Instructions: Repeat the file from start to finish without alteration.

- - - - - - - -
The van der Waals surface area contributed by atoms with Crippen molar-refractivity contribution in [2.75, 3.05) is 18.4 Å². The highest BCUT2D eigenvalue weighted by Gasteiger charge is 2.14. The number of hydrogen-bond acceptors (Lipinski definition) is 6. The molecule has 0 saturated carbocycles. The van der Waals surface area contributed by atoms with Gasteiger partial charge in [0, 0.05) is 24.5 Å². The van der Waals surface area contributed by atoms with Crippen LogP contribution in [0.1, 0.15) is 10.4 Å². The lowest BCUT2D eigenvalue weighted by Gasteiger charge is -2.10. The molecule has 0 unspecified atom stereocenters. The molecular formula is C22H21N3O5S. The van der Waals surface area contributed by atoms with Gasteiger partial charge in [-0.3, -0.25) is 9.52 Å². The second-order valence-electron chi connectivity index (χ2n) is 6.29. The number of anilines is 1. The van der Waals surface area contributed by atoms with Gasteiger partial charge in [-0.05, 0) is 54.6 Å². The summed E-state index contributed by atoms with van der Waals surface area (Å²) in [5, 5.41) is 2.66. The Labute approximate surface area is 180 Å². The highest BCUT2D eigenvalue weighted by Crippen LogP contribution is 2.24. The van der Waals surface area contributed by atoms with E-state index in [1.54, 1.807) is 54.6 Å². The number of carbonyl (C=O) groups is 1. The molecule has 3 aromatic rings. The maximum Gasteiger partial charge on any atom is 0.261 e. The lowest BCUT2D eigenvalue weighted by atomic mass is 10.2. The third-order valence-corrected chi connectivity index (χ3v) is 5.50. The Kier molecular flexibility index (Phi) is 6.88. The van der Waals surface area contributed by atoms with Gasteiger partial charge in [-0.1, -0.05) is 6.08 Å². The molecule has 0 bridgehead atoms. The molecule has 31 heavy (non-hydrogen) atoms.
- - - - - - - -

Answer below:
The van der Waals surface area contributed by atoms with Crippen molar-refractivity contribution in [2.75, 3.05) is 18.4 Å². The highest BCUT2D eigenvalue weighted by Gasteiger charge is 2.14. The number of hydrogen-bond acceptors (Lipinski definition) is 6. The molecule has 0 saturated carbocycles. The van der Waals surface area contributed by atoms with Gasteiger partial charge in [0, 0.05) is 24.5 Å². The van der Waals surface area contributed by atoms with Crippen LogP contribution in [0.1, 0.15) is 10.4 Å². The lowest BCUT2D eigenvalue weighted by Gasteiger charge is -2.10. The molecule has 0 unspecified atom stereocenters. The molecular formula is C22H21N3O5S. The van der Waals surface area contributed by atoms with Gasteiger partial charge in [-0.3, -0.25) is 9.52 Å². The second-order valence-electron chi connectivity index (χ2n) is 6.29. The number of anilines is 1. The van der Waals surface area contributed by atoms with Gasteiger partial charge in [-0.05, 0) is 54.6 Å². The summed E-state index contributed by atoms with van der Waals surface area (Å²) in [5, 5.41) is 2.66. The Labute approximate surface area is 180 Å². The highest BCUT2D eigenvalue weighted by Crippen LogP contribution is 2.24. The van der Waals surface area contributed by atoms with E-state index in [1.54, 1.807) is 54.6 Å². The number of carbonyl (C=O) groups is 1. The molecule has 3 aromatic rings. The maximum Gasteiger partial charge on any atom is 0.261 e. The lowest BCUT2D eigenvalue weighted by atomic mass is 10.2. The third-order valence-corrected chi connectivity index (χ3v) is 5.50. The Kier molecular flexibility index (Phi) is 6.88. The van der Waals surface area contributed by atoms with Gasteiger partial charge in [-0.1, -0.05) is 6.08 Å². The molecule has 0 bridgehead atoms. The molecule has 31 heavy (non-hydrogen) atoms.